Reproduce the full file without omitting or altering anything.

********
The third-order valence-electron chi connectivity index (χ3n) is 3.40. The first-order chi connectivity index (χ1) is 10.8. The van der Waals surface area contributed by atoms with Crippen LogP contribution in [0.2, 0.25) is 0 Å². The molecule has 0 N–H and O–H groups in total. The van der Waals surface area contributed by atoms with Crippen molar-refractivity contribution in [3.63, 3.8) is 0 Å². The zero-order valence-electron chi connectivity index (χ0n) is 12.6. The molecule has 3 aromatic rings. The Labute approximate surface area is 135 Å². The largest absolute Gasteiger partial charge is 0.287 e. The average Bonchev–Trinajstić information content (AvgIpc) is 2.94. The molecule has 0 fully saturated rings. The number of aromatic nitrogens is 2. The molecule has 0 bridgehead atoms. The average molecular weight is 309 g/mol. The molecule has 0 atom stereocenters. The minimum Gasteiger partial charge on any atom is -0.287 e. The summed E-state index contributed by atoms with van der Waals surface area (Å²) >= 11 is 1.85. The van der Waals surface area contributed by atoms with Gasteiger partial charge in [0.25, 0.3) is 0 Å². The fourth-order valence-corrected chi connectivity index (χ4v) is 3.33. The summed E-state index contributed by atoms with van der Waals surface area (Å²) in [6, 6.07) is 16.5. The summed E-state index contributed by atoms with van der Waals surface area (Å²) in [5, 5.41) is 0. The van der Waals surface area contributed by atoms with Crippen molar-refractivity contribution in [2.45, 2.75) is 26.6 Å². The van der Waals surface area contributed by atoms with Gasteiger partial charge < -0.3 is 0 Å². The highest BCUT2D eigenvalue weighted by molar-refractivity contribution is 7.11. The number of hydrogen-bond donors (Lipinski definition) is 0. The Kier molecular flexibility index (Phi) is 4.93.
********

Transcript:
The third-order valence-electron chi connectivity index (χ3n) is 3.40. The first-order chi connectivity index (χ1) is 10.8. The van der Waals surface area contributed by atoms with Crippen LogP contribution in [0.2, 0.25) is 0 Å². The molecule has 0 N–H and O–H groups in total. The van der Waals surface area contributed by atoms with Crippen molar-refractivity contribution in [3.63, 3.8) is 0 Å². The zero-order valence-electron chi connectivity index (χ0n) is 12.6. The molecule has 3 aromatic rings. The Labute approximate surface area is 135 Å². The largest absolute Gasteiger partial charge is 0.287 e. The average Bonchev–Trinajstić information content (AvgIpc) is 2.94. The molecule has 0 fully saturated rings. The number of aromatic nitrogens is 2. The molecule has 0 bridgehead atoms. The average molecular weight is 309 g/mol. The molecule has 0 atom stereocenters. The minimum Gasteiger partial charge on any atom is -0.287 e. The summed E-state index contributed by atoms with van der Waals surface area (Å²) >= 11 is 1.85. The van der Waals surface area contributed by atoms with Gasteiger partial charge in [0.25, 0.3) is 0 Å². The fourth-order valence-corrected chi connectivity index (χ4v) is 3.33. The summed E-state index contributed by atoms with van der Waals surface area (Å²) in [6, 6.07) is 16.5. The summed E-state index contributed by atoms with van der Waals surface area (Å²) in [5, 5.41) is 0. The van der Waals surface area contributed by atoms with Crippen molar-refractivity contribution in [2.45, 2.75) is 26.6 Å². The van der Waals surface area contributed by atoms with Gasteiger partial charge < -0.3 is 0 Å². The highest BCUT2D eigenvalue weighted by molar-refractivity contribution is 7.11. The number of hydrogen-bond donors (Lipinski definition) is 0. The Kier molecular flexibility index (Phi) is 4.93.